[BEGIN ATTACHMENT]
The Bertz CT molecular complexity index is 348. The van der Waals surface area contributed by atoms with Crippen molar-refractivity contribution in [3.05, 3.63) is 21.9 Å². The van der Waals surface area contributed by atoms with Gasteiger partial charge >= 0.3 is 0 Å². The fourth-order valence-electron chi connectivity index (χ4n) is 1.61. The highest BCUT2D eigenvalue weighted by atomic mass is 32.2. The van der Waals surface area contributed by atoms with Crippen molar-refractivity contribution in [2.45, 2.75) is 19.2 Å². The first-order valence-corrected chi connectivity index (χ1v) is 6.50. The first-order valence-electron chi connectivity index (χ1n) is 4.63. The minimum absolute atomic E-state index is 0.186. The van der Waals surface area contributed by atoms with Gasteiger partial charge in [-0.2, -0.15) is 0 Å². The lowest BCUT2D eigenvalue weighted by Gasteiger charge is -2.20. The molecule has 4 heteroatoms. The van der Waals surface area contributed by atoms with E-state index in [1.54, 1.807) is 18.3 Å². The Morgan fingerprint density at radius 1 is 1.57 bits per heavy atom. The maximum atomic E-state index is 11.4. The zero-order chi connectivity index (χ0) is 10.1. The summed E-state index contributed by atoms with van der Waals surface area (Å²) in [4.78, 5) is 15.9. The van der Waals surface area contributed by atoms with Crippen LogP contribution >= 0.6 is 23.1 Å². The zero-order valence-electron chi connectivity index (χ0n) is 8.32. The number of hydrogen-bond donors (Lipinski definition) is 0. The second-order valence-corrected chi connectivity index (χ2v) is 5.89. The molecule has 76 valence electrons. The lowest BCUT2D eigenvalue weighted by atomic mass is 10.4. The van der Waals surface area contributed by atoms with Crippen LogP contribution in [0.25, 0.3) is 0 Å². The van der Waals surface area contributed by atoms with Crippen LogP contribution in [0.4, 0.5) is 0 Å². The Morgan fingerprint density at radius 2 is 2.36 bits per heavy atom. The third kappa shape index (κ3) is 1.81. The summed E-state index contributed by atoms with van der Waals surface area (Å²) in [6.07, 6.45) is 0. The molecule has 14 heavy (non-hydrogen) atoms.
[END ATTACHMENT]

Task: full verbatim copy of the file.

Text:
The Bertz CT molecular complexity index is 348. The van der Waals surface area contributed by atoms with Crippen molar-refractivity contribution in [3.05, 3.63) is 21.9 Å². The van der Waals surface area contributed by atoms with Gasteiger partial charge >= 0.3 is 0 Å². The fourth-order valence-electron chi connectivity index (χ4n) is 1.61. The highest BCUT2D eigenvalue weighted by atomic mass is 32.2. The van der Waals surface area contributed by atoms with Crippen molar-refractivity contribution in [2.45, 2.75) is 19.2 Å². The first-order valence-corrected chi connectivity index (χ1v) is 6.50. The first-order valence-electron chi connectivity index (χ1n) is 4.63. The minimum absolute atomic E-state index is 0.186. The van der Waals surface area contributed by atoms with Gasteiger partial charge in [-0.2, -0.15) is 0 Å². The lowest BCUT2D eigenvalue weighted by Gasteiger charge is -2.20. The molecule has 4 heteroatoms. The van der Waals surface area contributed by atoms with E-state index in [1.54, 1.807) is 18.3 Å². The Morgan fingerprint density at radius 1 is 1.57 bits per heavy atom. The maximum atomic E-state index is 11.4. The zero-order chi connectivity index (χ0) is 10.1. The summed E-state index contributed by atoms with van der Waals surface area (Å²) in [4.78, 5) is 15.9. The van der Waals surface area contributed by atoms with Crippen LogP contribution >= 0.6 is 23.1 Å². The zero-order valence-electron chi connectivity index (χ0n) is 8.32. The number of hydrogen-bond donors (Lipinski definition) is 0. The second-order valence-corrected chi connectivity index (χ2v) is 5.89. The molecule has 76 valence electrons. The lowest BCUT2D eigenvalue weighted by atomic mass is 10.4. The van der Waals surface area contributed by atoms with Crippen LogP contribution in [0.25, 0.3) is 0 Å². The van der Waals surface area contributed by atoms with Crippen LogP contribution in [0.4, 0.5) is 0 Å². The Morgan fingerprint density at radius 2 is 2.36 bits per heavy atom. The third kappa shape index (κ3) is 1.81. The summed E-state index contributed by atoms with van der Waals surface area (Å²) in [6.07, 6.45) is 0. The molecule has 14 heavy (non-hydrogen) atoms.